Ohio buckeyes are not only the state tree, they are also the name of the State University's sports teams, and a colloquial name for people from Ohio. While their large nut-like seeds are poisonous to humans when raw, Indigenous Peoples had many uses for the nuts and used them to treat rheumatism, earaches, and leather, as well as to poison fish and make necklaces.
photo by Stefano
The redbuds for which the native state tree is named bloom into magenta flowers that attract pollinators, like carpenter and blueberry bees, and people alike. People have many uses for the tree: the flowers can be eaten fresh, fried, or boiled, as Indigenous Peoples would consume them. People have roasted the seeds, and the green twigs have been used to season game in southern Appalachia.
photo by Fairfax County
Port Orford cedar
This native conifer's natural habitat is limited to a small swath along the coast of Oregon and California, where its strong, rot-resistant, and ginger-scented wood was harvested for arrows, guitar soundboards, and valued for shrines, temples, and coffins in Japan. Although logging puts pressure on old-growth trees, the species is considered near threatened due to root disease likely spread by soil on shoes and tires.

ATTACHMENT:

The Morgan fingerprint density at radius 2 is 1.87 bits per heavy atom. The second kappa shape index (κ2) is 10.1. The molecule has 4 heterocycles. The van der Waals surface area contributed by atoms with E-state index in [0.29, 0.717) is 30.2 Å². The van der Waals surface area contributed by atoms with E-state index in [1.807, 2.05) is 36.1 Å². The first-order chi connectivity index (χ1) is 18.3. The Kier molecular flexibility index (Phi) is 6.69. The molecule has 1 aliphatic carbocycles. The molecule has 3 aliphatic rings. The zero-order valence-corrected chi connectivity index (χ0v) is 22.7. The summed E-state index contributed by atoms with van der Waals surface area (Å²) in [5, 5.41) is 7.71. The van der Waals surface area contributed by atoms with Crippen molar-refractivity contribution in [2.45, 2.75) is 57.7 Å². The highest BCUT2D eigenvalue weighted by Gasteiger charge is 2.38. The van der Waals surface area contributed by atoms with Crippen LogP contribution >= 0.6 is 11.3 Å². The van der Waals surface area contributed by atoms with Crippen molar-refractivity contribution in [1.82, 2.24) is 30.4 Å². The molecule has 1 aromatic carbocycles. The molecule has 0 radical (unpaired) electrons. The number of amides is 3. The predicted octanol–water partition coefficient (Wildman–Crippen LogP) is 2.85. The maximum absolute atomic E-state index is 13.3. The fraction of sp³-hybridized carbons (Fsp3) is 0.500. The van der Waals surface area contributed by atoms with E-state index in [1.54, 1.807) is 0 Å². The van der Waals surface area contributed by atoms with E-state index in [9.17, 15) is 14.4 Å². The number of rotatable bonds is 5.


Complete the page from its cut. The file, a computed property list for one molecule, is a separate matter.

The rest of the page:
photo by John Rusk
This state tree is native to eastern North America and known for its drooping branches. It is in decline and considered globally "near threatened" from hemlock woolly adelgid, an invasive species that sucks the sap from the trees and eventually kills them. However, hemlock woolly adelgid, slow to spread north from the southern U.S., has not yet reached Pennsylvania, buying time as scientists research potential solutions including using a predator beetle from the western U.S. to control the infestations.
photo by Joshua Mayer
Due to its adaptability to a wide range of site types, Rhode Island's state tree is the most common native tree in the eastern U.S. In addition to providing food for elk, deer, squirrels, butterflies, moths and syrup for people, the red maple's habitat tolerance and quick seeding make it vital to reforesting areas that have been logged, burned, or had other disturbances and will eventually give way once larger forest trees can return.
photo by Stanley Zimny
Native to just a few southern states along the Atlantic, the state tree is iconic to southern coastlines thanks to its drought, fire, flood, and salt-wind tolerance. Also known as the cabbage palm, the tree's palm heart, bud foliage, and fruits were all eaten by Indigenous Peoples, and its sweet smelling, yellow flowers are a favorite source of pollen for bees.
photo by James St. John